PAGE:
I’ve been a member of Voice123 since 2005.
Getting gigs has been an evolving process. As I have grown as a voice talent and business woman, the work I get has grown and evolved as well.
The variety of jobs I have found on Voice123 have ranged from small to large, short term to long term, and local to national and even international.
In October of 2009 I saw a posting for a documentary film titled, Letters of an Architect, that required a narrator. The project description said:
It is a mixed-genre art historical documentary about the modernist architect Erich Mendelsohn. The story is told through a letter exchange between Erich and his wife Louise. The storyteller is Louise – the “little woman behind a great artist” who understands, after the death of her husband, that the marks he left on 20th century architecture, are her marks as well.
So I submitted an audition with three different takes to show my range. Two of the three takes were with the slight German accent they requested and a third was in my normal English voice– which has no discernible accent.
45 people submitted auditions, 44 were screened. The next day I heard back from the Producer/Director, Duki Dror, with a request to rerecord the audition….
Thank you for the audition. Your voice is good and you carry it well with Louise’s motivation to claim her trophy. I can see Louise Mendelsohn…. I liked the first take, but the German accent was too strong. Would you mind auditioning a few more lines?”
Which I did, gladly, and in the process asked lots of questions about this woman, Louise Mendelsohn, whose head I was trying to inhabit so that her voice would be spoken with authenticity.
Can you give me a bit more information about her? I did some research online, and read lots of factual information, but can’t find a profile of her. Clearly she was strong, passionate and intelligent– just wondering what other colors there are to her character, so that I can bring that to the audition. Otherwise I will go with my gut and you can always direct me later!”
And that was the beginning of our long journey. There were fits and starts of sessions, we would work over a couple of days then there would be no contact for a couple of months. We spoke via email, Skype and our recording sessions happened with a Phone Patch, accommodating a 7 hour time difference because I was in NYC and Duki was in Israel.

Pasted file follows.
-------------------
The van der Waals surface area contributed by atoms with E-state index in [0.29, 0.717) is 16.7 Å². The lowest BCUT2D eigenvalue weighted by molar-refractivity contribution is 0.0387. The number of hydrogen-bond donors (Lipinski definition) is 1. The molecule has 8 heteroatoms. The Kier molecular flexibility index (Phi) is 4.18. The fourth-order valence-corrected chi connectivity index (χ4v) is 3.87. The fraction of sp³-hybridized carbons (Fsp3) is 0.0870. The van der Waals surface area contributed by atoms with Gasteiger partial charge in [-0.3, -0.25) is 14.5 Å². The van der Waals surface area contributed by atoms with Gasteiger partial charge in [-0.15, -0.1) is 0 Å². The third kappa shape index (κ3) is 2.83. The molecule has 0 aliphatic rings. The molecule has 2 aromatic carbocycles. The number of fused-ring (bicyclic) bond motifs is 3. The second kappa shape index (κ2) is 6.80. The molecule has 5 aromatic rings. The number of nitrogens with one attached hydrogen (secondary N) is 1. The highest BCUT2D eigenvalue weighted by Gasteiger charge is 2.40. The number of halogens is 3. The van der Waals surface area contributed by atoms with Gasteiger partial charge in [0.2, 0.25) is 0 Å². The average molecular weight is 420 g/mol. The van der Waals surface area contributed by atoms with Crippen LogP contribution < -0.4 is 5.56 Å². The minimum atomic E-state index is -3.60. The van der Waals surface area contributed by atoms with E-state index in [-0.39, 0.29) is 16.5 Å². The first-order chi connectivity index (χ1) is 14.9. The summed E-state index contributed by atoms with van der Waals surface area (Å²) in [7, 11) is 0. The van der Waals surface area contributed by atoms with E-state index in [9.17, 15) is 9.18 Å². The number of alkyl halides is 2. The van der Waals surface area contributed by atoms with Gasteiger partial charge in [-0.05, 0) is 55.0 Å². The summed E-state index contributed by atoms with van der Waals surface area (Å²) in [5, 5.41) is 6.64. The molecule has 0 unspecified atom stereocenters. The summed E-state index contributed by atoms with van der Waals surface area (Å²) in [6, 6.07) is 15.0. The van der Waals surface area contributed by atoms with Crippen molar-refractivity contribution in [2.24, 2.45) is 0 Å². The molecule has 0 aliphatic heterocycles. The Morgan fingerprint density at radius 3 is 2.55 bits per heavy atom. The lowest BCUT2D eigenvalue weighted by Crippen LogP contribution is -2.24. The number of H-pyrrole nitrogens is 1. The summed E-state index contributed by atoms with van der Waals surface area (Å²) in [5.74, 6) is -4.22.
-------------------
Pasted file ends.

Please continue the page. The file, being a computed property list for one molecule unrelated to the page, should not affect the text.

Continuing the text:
As the movie was taking shape, the script evolved as well, and there were times when I recorded without Duki– to give him some new lines that they had written to improve the story line.
It was great having him direct me, (something he had never done before it turns out, as this was the first time he had worked with a voiceover artist– though he was already an acclaimed documentary producer), because he was able to explain the motivation behind certain sentences, to help me understand the context of Louise and Erich’s lives, and the subtext of the words.
As the narrative unfolded, and the sound of the co-narrators (Louise and Erich) were woven into the fabric of the film, the direction of the delivery changed too. Over time I was asked to modify, then finally drop, the German accent and towards the end of our work, Duki realized that Louise’s story would best be told in an interview format– with he, the director of the film asking me, the wife of the subject of the film, about my memories of our lifetime together.
On June 15, 2011, twenty-one months after my initial audition, we had our final recording session. This time we didn’t use Skype or the Phone Patch, but rather a free app on our iPhones, Viper, which allowed us to speak/hear each other even more clearly than with the Phone Patch!
Looking back on the project and the creative process there was an arc of motion which propelled us from start to finish.
The film had its world wide premiere at the Jerusalem International Film Festival and its US premiere at the San Francisco Jewish Film Festival in July of 2011. I decided to attend the SF premiere with my family, which was held at the renovated and stately 1920s Castro Theatre.
I’m not sure I can accurately express the magnitude of emotion I felt when the lights went down, the movie came up on the huge screen, and I heard my voice. I cried off and on for the entire 70 minutes, because ever since I was a little girl I’ve been passionate about acting and dreamed of doing it “when I grow up.”
I’d performed in plays during elementary school, high school and college. Then I came to NYC to pursue my dream to perform. But after a couple of years of struggling as an actress, getting small parts in small productions, I left those hopes on the back burner assuming they would stay there forever.
In the ensuing 25 years I worked in public relations for the Guggenheim Museum, as a stockbroker on Wall Street and as a full time mom to three kids. When I finally decided to go back to work 8 years ago, I found a class in voiceovers, which I knew nothing about. Immediately I knew that my old passion would find its voice in this new career.
Little did I know that someday I would be involved in such an important, historic and beautiful film. Watching that film, sitting in that 1,400 seat theater, was a pinnacle in my life. A moment I will never forget and can only hope to experience again in my life.